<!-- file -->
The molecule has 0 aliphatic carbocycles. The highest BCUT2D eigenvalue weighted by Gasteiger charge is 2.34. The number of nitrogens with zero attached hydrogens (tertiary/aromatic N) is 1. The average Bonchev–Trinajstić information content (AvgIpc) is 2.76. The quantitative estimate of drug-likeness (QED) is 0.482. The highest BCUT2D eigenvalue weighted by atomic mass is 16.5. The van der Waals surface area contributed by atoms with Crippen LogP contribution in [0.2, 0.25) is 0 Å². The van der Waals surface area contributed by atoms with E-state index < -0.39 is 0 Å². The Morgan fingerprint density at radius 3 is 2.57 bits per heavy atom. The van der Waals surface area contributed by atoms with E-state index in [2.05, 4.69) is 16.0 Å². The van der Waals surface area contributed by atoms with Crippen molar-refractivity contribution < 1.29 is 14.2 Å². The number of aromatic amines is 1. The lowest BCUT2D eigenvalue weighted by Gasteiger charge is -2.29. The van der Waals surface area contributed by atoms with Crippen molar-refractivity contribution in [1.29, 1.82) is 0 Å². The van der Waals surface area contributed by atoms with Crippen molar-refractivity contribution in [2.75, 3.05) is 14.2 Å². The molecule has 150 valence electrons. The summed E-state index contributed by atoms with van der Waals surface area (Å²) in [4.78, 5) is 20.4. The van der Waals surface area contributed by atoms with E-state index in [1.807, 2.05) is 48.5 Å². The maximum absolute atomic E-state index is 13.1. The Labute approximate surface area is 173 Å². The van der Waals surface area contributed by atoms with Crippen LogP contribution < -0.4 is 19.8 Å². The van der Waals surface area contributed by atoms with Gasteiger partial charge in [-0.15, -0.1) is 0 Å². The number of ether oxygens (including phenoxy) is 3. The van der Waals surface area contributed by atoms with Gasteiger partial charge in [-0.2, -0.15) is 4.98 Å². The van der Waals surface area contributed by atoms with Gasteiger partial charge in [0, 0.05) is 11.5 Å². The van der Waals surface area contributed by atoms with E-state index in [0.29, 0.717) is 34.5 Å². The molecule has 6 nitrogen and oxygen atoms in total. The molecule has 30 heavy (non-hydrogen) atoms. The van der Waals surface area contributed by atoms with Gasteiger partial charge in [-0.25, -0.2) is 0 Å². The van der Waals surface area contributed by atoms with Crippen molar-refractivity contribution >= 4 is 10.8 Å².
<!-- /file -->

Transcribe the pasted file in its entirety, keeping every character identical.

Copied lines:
The molecule has 0 aliphatic carbocycles. The highest BCUT2D eigenvalue weighted by Gasteiger charge is 2.34. The number of nitrogens with zero attached hydrogens (tertiary/aromatic N) is 1. The average Bonchev–Trinajstić information content (AvgIpc) is 2.76. The quantitative estimate of drug-likeness (QED) is 0.482. The highest BCUT2D eigenvalue weighted by atomic mass is 16.5. The van der Waals surface area contributed by atoms with Crippen LogP contribution in [0.2, 0.25) is 0 Å². The van der Waals surface area contributed by atoms with E-state index < -0.39 is 0 Å². The Morgan fingerprint density at radius 3 is 2.57 bits per heavy atom. The van der Waals surface area contributed by atoms with E-state index in [2.05, 4.69) is 16.0 Å². The van der Waals surface area contributed by atoms with Crippen molar-refractivity contribution < 1.29 is 14.2 Å². The number of aromatic amines is 1. The lowest BCUT2D eigenvalue weighted by Gasteiger charge is -2.29. The van der Waals surface area contributed by atoms with Crippen molar-refractivity contribution in [1.29, 1.82) is 0 Å². The van der Waals surface area contributed by atoms with Crippen molar-refractivity contribution in [2.75, 3.05) is 14.2 Å². The molecule has 150 valence electrons. The summed E-state index contributed by atoms with van der Waals surface area (Å²) in [4.78, 5) is 20.4. The van der Waals surface area contributed by atoms with E-state index in [1.807, 2.05) is 48.5 Å². The maximum absolute atomic E-state index is 13.1. The Labute approximate surface area is 173 Å². The van der Waals surface area contributed by atoms with Crippen LogP contribution < -0.4 is 19.8 Å². The van der Waals surface area contributed by atoms with Gasteiger partial charge in [-0.15, -0.1) is 0 Å². The number of ether oxygens (including phenoxy) is 3. The van der Waals surface area contributed by atoms with Gasteiger partial charge in [-0.2, -0.15) is 4.98 Å². The van der Waals surface area contributed by atoms with Gasteiger partial charge in [0, 0.05) is 11.5 Å². The van der Waals surface area contributed by atoms with E-state index in [0.29, 0.717) is 34.5 Å². The molecule has 6 nitrogen and oxygen atoms in total. The molecule has 30 heavy (non-hydrogen) atoms. The van der Waals surface area contributed by atoms with Gasteiger partial charge in [-0.25, -0.2) is 0 Å². The van der Waals surface area contributed by atoms with Crippen molar-refractivity contribution >= 4 is 10.8 Å².